Somethin' to say? Was zu sagen? Des choses a dire?

Follow mrlemarquis on Twitter If you want to make a comment but can't find the "make a comment" box, which keeps on disappearing, just send it either to twitter, facebook or to me at: iwmpop@gmail.com , and I'll maybe publish it for you....Only said maybe....! Here's the latest one: (Who IS this guy called Keith.....) "I just wanted to leave a comment to say that (from personal experience), although you get a bit stinky for the first few weeks, after that you don't get any stinkier! And those olives do look nice, don't they? All the best" Keith

hungry?Thanks to Tina Concetta Marzocca.

Actuelle informations...New....Neu....

Due to illhealth I have decided to post my articles here:Just click on the link....


Depuis peu vous pouvez suivre des liens par voie du "Twitter" vers des articles amusantes et/ou intéressantes.......... Allez-y.... essayez. C'est en haut...
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For some time, you can follow links chosen by mr le marquis and presented on "Twitter". These links are intended to inform and amuse you - every day, or nearly, new ones ....Try it out! It's just above...
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Zeit einige Wochen Können Sie interessantes oder amüsantes Verfolgen durch "Twitter"... Fast jeden Tag was neues von mr le marquis ... Versuchen Sie es...Zu finden oben...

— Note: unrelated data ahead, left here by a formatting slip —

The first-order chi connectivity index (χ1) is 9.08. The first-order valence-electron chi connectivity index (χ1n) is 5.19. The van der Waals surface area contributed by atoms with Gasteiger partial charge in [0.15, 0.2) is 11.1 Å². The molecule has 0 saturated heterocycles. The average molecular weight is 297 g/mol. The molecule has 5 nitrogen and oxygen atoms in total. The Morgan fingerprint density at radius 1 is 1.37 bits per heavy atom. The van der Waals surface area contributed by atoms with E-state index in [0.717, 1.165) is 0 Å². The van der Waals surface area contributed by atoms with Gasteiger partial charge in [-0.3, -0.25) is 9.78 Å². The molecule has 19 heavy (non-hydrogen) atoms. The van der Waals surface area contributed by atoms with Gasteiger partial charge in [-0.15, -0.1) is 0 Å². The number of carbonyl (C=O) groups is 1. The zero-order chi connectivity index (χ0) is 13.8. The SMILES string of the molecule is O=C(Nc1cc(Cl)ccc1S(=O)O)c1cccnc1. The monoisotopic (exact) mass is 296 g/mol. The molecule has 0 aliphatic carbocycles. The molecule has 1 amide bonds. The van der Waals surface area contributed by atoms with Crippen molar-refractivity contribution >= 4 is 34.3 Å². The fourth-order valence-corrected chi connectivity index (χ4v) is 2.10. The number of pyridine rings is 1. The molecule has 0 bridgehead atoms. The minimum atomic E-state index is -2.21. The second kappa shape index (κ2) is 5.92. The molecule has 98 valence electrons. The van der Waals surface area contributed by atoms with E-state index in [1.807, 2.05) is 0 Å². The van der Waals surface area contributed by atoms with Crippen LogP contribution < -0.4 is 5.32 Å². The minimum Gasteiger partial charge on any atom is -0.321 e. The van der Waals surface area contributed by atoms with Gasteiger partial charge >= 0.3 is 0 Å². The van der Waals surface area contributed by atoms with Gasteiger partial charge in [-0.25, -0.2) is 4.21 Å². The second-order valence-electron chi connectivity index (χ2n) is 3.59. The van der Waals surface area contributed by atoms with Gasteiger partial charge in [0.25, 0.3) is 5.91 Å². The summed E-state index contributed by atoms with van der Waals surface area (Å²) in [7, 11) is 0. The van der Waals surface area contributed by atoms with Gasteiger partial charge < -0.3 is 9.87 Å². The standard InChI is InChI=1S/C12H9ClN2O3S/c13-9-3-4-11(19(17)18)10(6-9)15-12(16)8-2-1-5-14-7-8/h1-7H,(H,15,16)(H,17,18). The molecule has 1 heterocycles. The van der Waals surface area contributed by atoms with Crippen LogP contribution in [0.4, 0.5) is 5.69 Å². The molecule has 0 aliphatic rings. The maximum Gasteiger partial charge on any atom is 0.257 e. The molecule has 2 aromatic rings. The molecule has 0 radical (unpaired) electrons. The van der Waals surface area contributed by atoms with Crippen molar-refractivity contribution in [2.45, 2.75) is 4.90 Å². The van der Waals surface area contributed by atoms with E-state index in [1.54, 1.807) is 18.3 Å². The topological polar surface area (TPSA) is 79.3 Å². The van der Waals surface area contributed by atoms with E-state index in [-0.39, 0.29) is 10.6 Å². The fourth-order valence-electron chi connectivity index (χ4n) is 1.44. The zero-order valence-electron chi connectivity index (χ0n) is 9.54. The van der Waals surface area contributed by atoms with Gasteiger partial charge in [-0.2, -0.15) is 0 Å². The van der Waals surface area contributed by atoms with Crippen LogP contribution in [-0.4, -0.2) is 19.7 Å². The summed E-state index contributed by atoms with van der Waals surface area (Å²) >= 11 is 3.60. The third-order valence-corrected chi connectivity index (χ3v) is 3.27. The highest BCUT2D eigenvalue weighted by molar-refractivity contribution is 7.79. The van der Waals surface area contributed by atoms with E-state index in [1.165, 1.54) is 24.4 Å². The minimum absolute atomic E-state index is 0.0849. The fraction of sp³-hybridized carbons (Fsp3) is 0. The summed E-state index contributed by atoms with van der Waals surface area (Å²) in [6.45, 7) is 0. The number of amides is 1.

here it is....you wanted it....!

somebody (!) wanted to know so here it is...

simple local vegetables

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Sunday, 31 October 2010

Gammon..! Gepökelte Schinken? Jambon salaison....?


 Eigentlich gibt es keinen Wortwörtliche Übersetzung auf Deutsch um diese leckere Sache richtig zu Beschreiben. 
Vielleicht deswegen habe Ich es nie im Deutschland kaufen können! 
Angegeben als "der geräucherter Schinken" - das ist nicht ganz genau der Fall. 
Es ist leicht geräuchert, ja, aber es ist auch leicht, manchmal stark gesalzen. Britische Spezialität, es ist der Schinken eingelegt im "Salzsud" - manchmal geräuchert vor oder nach her, und es ist im Großbritannien und die Vereinigten Staaten als "braten" oder in dicke Scheiben geschnitten, gegrillt oder in der Pfanne fertig gebraten.
Es ist auch sehr oft als "Weihnachtsbraten" oder im "Kalten Buffet" zu finden. 

Das zeug ist wunderbar - sehr schmackhaft, schade das Ich das nie im Deutschland oder im Frankreich gefunden habe. 
Sollte es jemanden geben der weißt wie es wirklich im Deutsch oder Französisch heißt, bitte lassen sie mich wissen...!
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En effet - la description de cette produit, si goûteuse - si bon, n'est pas facile. Ni en Française, ni en Allemande existe un mot qui le décrit parfaitement.